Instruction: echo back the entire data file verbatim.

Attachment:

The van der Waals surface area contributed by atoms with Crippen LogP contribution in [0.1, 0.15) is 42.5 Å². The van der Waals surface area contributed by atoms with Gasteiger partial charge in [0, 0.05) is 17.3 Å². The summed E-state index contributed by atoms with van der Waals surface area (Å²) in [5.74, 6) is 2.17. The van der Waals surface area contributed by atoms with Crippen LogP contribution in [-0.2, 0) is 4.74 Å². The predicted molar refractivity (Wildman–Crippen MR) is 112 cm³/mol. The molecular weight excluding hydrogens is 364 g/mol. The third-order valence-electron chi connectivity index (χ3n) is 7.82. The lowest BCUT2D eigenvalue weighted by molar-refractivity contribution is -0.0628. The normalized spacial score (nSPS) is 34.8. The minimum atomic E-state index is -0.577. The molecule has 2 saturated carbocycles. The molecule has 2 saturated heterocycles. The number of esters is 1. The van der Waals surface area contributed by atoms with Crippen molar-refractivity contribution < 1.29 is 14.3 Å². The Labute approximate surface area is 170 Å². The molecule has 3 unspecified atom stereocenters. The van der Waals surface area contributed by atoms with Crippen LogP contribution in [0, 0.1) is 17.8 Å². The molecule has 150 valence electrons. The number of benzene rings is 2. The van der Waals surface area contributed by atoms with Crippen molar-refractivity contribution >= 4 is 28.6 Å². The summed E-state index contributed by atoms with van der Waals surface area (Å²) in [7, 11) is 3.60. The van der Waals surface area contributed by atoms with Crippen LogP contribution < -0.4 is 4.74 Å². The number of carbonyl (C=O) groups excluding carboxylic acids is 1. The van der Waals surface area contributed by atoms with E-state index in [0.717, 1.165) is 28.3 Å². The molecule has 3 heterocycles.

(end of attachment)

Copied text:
The van der Waals surface area contributed by atoms with Crippen LogP contribution in [0.1, 0.15) is 42.5 Å². The van der Waals surface area contributed by atoms with Gasteiger partial charge in [0, 0.05) is 17.3 Å². The summed E-state index contributed by atoms with van der Waals surface area (Å²) in [5.74, 6) is 2.17. The van der Waals surface area contributed by atoms with Crippen LogP contribution in [-0.2, 0) is 4.74 Å². The predicted molar refractivity (Wildman–Crippen MR) is 112 cm³/mol. The molecular weight excluding hydrogens is 364 g/mol. The third-order valence-electron chi connectivity index (χ3n) is 7.82. The lowest BCUT2D eigenvalue weighted by molar-refractivity contribution is -0.0628. The normalized spacial score (nSPS) is 34.8. The minimum atomic E-state index is -0.577. The molecule has 2 saturated carbocycles. The molecule has 2 saturated heterocycles. The number of esters is 1. The van der Waals surface area contributed by atoms with Crippen molar-refractivity contribution < 1.29 is 14.3 Å². The Labute approximate surface area is 170 Å². The molecule has 3 unspecified atom stereocenters. The van der Waals surface area contributed by atoms with Crippen LogP contribution in [0, 0.1) is 17.8 Å². The molecule has 150 valence electrons. The number of benzene rings is 2. The van der Waals surface area contributed by atoms with Crippen molar-refractivity contribution >= 4 is 28.6 Å². The summed E-state index contributed by atoms with van der Waals surface area (Å²) in [7, 11) is 3.60. The van der Waals surface area contributed by atoms with Crippen LogP contribution < -0.4 is 4.74 Å². The number of carbonyl (C=O) groups excluding carboxylic acids is 1. The van der Waals surface area contributed by atoms with E-state index in [0.717, 1.165) is 28.3 Å². The molecule has 3 heterocycles.